Medical ethics and organ transplantation

Medical ethics and organ transplantation

Organ transplantation is a new science and a little over 60 years have passed since its entry into the field of medicine.

Organ donation is one of the topics that has attracted the attention of transplant doctors and medical ethicists worldwide. Organ donation should be based on human dignity, so citizenship rights should be respected, in particular, there should be no conditions for organ donation to oppress organ donors. Do not take, because organ trade is condemned in terms of medical ethics.

Unfortunately, in some parts of the world, there are networks where the rich exploit the poor to exploit their members. Sometimes rich and affluent people travel to these countries for transplantation, a phenomenon known as transplant tourism. The World Health Organization and transplant associations around the world have called on governments to deal with the phenomenon and punish violators.

Organ donation should be completely voluntary and any pressure or coercion on the donor should be avoided.

The issue of distribution and allocation of donated organs to needy patients is another debatable issue in terms of medical ethics. Some argue that transplant members should be assigned to patients in a way that leads to a longer patient life expectancy, for example, according to this view, children are given priority over adults.

Some argue that patients should be given priority based on the severity of their illness and the risk of death that threatens them, for example, the worse the patient is and the more likely he or she is to die without a transplant.

The World Health Organization has made recommendations on adhering to the principles of medical ethics in relation to member countries. 193 countries are members of this treaty of the World Health Organization. According to this agreement:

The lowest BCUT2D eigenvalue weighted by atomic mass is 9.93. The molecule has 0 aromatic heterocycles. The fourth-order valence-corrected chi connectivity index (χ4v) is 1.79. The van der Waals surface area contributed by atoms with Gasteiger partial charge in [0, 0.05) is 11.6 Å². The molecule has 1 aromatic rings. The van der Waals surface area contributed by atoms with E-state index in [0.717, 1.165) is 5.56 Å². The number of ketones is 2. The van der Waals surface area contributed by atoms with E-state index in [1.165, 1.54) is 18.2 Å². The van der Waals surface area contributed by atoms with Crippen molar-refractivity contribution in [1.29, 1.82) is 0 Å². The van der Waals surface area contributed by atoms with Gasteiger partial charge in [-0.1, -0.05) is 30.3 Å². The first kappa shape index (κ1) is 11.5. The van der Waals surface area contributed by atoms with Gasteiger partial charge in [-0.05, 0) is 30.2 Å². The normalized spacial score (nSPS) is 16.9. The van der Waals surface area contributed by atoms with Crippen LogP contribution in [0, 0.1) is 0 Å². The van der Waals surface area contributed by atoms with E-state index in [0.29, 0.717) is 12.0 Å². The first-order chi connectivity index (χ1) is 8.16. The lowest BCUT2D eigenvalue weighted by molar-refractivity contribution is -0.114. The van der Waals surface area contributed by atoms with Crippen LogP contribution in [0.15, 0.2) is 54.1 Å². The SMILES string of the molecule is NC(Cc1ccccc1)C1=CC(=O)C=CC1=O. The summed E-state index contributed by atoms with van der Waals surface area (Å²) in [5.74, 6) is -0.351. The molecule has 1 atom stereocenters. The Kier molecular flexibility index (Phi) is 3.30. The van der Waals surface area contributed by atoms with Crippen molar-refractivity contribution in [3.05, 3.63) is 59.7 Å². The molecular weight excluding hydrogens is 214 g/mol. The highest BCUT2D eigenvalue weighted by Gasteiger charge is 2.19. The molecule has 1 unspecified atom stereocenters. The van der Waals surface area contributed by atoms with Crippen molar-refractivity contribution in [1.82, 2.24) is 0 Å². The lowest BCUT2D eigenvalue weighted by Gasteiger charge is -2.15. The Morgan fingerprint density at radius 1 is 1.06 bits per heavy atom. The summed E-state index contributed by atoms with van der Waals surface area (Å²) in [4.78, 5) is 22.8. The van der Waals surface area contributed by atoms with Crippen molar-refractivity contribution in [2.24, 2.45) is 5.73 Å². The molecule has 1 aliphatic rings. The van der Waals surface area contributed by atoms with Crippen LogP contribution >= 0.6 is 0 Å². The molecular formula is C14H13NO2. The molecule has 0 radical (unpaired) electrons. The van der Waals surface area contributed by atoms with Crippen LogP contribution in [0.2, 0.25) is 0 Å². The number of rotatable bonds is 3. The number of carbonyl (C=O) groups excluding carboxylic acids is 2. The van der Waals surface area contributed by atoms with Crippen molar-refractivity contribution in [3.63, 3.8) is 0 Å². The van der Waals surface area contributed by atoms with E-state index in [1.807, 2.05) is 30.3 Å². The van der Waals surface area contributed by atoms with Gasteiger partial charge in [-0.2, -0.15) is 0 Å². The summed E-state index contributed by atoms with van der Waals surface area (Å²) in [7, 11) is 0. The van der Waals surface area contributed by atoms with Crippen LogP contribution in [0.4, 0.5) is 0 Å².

1. Individuals, especially vulnerable groups, should be protected against link tourism, trafficking and organ trafficking so that they are not abused.

2- Any tourism, linkage, smuggling and trade of members is prohibited and violators must be dealt with.

This person should be given a higher priority than a person with a less severe illness. This model is especially useful in patients who need a liver, heart and lung scan.

A group of organ transplant elites met in Istanbul, Turkey in 2008 to formulate general rules for organ trade and transplant tourism. These rules are known today as the “Istanbul Declaration”. More than 100 countries have accepted these principles.

According to the statement, it is based on respect for human dignity, and any organ trade, organ trafficking and link tourism in countries should be banned. Governments, in cooperation with international bodies such as the World Health Organization, should have a program in place to diagnose and treat organ failure. According to the statement, countries must have written rules for organ donation from a living person and a corpse and organ transplant.

Education of community members and occupational therapy should be followed carefully. Organ donation should be made available to people in need with justice and transparency. Financial and economic issues should not be a criterion for connection.

Dr. Reza Saidi Firoozabadi – Transplant surgeon

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